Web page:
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By Rebecca McClanahan
Bread is delivered
in funeral carts pulled by men stooped like horses, each named
I was walking along on a sidewalk. There the cigarette lay, untouched,
where it had slipped from a pack. It was a test I wouldn’t pass.
By Ira Sukrungruang
For a few years, you
were all I had, and I liked your stories and I liked your pranks—though
I would never tell you—and we were inseparable for a while.
By Barbara Hurd
another time in my life, I might have responded--raised a sail,
plied my oars, at least considered the lure of infinity.
COLUBRIS, FIRST SIGHTING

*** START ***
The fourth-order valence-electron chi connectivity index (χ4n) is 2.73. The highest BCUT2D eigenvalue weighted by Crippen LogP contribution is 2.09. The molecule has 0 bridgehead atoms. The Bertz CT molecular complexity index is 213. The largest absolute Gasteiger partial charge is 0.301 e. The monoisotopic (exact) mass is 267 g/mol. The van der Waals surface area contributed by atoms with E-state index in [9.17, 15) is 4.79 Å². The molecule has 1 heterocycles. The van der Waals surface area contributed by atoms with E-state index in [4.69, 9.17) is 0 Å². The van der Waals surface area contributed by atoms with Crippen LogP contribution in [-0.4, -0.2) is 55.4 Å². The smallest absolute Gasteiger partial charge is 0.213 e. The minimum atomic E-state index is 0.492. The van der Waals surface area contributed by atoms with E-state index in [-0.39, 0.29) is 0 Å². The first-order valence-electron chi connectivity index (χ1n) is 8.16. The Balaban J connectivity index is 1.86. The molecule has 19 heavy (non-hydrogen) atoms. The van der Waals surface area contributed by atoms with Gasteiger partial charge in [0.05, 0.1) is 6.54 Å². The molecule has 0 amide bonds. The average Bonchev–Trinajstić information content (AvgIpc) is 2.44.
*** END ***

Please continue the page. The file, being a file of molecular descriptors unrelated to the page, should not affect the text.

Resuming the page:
By Bonnie J. Rough
parents stand together in front of the picture window, facing the
slack-tide sound, and my mother holds me up, invites me to look
By Carrie Oeding
One passenger traveled with a gun. One’s right nostril was full
of snot. Before they renamed these roads to make us think 911 would
By Suzanne LaFetra
nights she’d spent away from her family since her children were
she’d been married: 0.9
By Charles Cantalupo
taxi stopped behind a huge black limousine, out of which poured
an entourage of muscular men and fashion model women – draped in
a riot of bright Senegalese cloth.
By Chris Orlet
Like two drunks on the dance floor we collided,
slowly, then he dropped from view.
As a child, in church, you held your father’s hands,
rubbed the wire-thin scabs left by errant two-by-fours.
copyright © 2007
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